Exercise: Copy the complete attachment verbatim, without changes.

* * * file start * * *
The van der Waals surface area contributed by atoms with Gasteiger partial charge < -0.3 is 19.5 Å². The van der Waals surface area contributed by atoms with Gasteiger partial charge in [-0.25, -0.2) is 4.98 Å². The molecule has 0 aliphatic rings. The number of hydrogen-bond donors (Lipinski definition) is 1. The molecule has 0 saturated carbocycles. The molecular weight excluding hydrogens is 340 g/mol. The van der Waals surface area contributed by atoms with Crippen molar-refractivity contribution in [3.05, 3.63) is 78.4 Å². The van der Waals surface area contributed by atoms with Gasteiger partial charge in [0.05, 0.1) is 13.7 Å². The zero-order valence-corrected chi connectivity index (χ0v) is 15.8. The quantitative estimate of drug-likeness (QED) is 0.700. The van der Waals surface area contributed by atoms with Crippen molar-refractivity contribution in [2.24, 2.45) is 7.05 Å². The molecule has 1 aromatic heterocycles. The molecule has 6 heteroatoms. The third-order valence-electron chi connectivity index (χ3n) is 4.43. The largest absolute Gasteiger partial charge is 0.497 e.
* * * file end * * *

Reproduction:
The van der Waals surface area contributed by atoms with Gasteiger partial charge < -0.3 is 19.5 Å². The van der Waals surface area contributed by atoms with Gasteiger partial charge in [-0.25, -0.2) is 4.98 Å². The molecule has 0 aliphatic rings. The number of hydrogen-bond donors (Lipinski definition) is 1. The molecule has 0 saturated carbocycles. The molecular weight excluding hydrogens is 340 g/mol. The van der Waals surface area contributed by atoms with Crippen molar-refractivity contribution in [3.05, 3.63) is 78.4 Å². The van der Waals surface area contributed by atoms with Gasteiger partial charge in [0.05, 0.1) is 13.7 Å². The zero-order valence-corrected chi connectivity index (χ0v) is 15.8. The quantitative estimate of drug-likeness (QED) is 0.700. The van der Waals surface area contributed by atoms with Crippen molar-refractivity contribution in [2.24, 2.45) is 7.05 Å². The molecule has 1 aromatic heterocycles. The molecule has 6 heteroatoms. The third-order valence-electron chi connectivity index (χ3n) is 4.43. The largest absolute Gasteiger partial charge is 0.497 e.